The nature and extent of investment risks varies between countries and from investment to investment. These investment risks will vary with, amongst other things, the type of investment being made, including how the financial products have been created or their terms drafted, the needs and objectives of particular investors, the manner in which a particular investment is made or offered, sold or traded, the location or domicile of the Issuer, the diversification or concentration in a portfolio (e.g. the amount invested in any one currency, security, country or issuer), the complexity of the transaction and the use of leverage. The ‘Generic Risk Types’ set out below could have an impact on each type of investment product or service.
2.1 The liquidity of an instrument is directly affected by the supply and demand for that instrument and also indirectly by other factors, including market disruptions (for example a disruption on the relevant exchange) or infrastructure issues, such as a lack of sophistication or disruption in the securities settlement process. Under certain trading conditions it may be difficult or impossible to liquidate or acquire a position. This may occur, for example, at times of rapid price movement if the price rises or falls to such an extent that under the rules of the relevant exchange, trading is suspended or restricted. Placing a stop-loss order will not necessarily limit your losses to intended amounts, but market conditions may make it impossible to execute such an order at the stipulated price. In addition, unless the contract terms so provide, a party may not have to accept early termination of a contract or buy back the relevant product.
3.1 Credit risk is the risk of loss caused by borrowers, bond obligors, or counterparties failing to fulfil their obligations, or the risk of such parties’ credit quality deteriorating.
The price or value of an investment will depend on fluctuations in the financial markets outside our control such as market supply and demand, investor perception and the prices of any underlying or allied investments.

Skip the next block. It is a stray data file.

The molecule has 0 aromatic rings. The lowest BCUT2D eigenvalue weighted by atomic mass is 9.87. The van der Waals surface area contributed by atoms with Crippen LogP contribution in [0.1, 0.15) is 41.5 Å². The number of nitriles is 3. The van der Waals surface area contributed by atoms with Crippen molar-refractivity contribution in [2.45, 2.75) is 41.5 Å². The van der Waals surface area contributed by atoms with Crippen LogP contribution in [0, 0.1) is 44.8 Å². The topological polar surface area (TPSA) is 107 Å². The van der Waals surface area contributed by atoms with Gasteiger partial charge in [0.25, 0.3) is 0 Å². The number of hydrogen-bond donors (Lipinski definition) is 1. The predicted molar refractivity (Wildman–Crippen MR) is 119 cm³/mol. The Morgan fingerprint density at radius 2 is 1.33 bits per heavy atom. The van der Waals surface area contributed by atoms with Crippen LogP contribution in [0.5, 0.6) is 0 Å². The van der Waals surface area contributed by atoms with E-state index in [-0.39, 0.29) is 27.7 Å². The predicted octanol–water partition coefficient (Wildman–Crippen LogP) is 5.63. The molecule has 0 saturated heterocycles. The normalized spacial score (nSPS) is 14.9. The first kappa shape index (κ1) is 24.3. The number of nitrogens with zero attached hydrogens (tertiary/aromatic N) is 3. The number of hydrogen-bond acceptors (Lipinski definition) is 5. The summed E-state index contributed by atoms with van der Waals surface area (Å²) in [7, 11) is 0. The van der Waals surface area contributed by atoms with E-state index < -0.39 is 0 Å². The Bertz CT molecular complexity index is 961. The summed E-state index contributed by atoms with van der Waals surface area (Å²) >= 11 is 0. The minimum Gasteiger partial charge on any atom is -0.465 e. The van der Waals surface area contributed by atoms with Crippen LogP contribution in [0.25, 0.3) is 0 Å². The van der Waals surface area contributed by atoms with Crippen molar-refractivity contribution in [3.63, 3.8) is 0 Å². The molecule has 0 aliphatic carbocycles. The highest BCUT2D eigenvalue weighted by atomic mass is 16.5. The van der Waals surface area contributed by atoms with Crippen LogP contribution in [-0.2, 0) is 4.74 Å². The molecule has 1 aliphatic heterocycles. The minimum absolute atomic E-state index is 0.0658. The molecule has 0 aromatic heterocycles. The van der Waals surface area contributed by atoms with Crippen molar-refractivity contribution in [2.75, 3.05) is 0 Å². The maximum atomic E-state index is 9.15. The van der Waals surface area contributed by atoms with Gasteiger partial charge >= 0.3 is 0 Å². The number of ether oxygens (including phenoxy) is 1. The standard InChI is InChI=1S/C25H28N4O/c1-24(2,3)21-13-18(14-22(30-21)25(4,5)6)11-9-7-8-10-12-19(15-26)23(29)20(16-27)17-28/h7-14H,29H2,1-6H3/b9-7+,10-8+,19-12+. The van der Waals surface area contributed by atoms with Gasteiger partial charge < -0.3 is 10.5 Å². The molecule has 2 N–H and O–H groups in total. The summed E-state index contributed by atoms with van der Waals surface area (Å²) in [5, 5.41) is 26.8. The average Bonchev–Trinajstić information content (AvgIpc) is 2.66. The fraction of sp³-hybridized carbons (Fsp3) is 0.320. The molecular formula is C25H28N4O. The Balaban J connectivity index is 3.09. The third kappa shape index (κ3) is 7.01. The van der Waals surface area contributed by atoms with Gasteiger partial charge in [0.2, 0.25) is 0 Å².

4.2 Overseas markets
Any overseas investment or investment with an overseas element will be subject to the risks of overseas markets, which may involve different risks from your home market. In some cases the risks will be greater. The potential for profit or loss from transactions on overseas markets, or from contracts denominated in a currency that is different from your home currency, will be affected by fluctuations in exchange rates.
4.3 Emerging markets
Price volatility in emerging markets, in particular, can be extreme. Price discrepancies can be common and unpredictable movements in the market not uncommon. Additionally, as news about a country becomes available, the financial markets may react with dramatic upswings and downswings in prices during a very short period of time. Emerging markets generally lack the level of transparency, liquidity, efficiency, market infrastructure, and regulation found in more developed markets. For example, these markets might not have regulations governing manipulation and insider trading or other provisions designed to “level the playing field” with respect to the availability of information and the use or misuse thereof in such markets. They may also be affected by political risk. It may be difficult to employ certain risk and legal uncertainty management practices for emerging markets investments, such as forward currency exchange contracts or derivatives.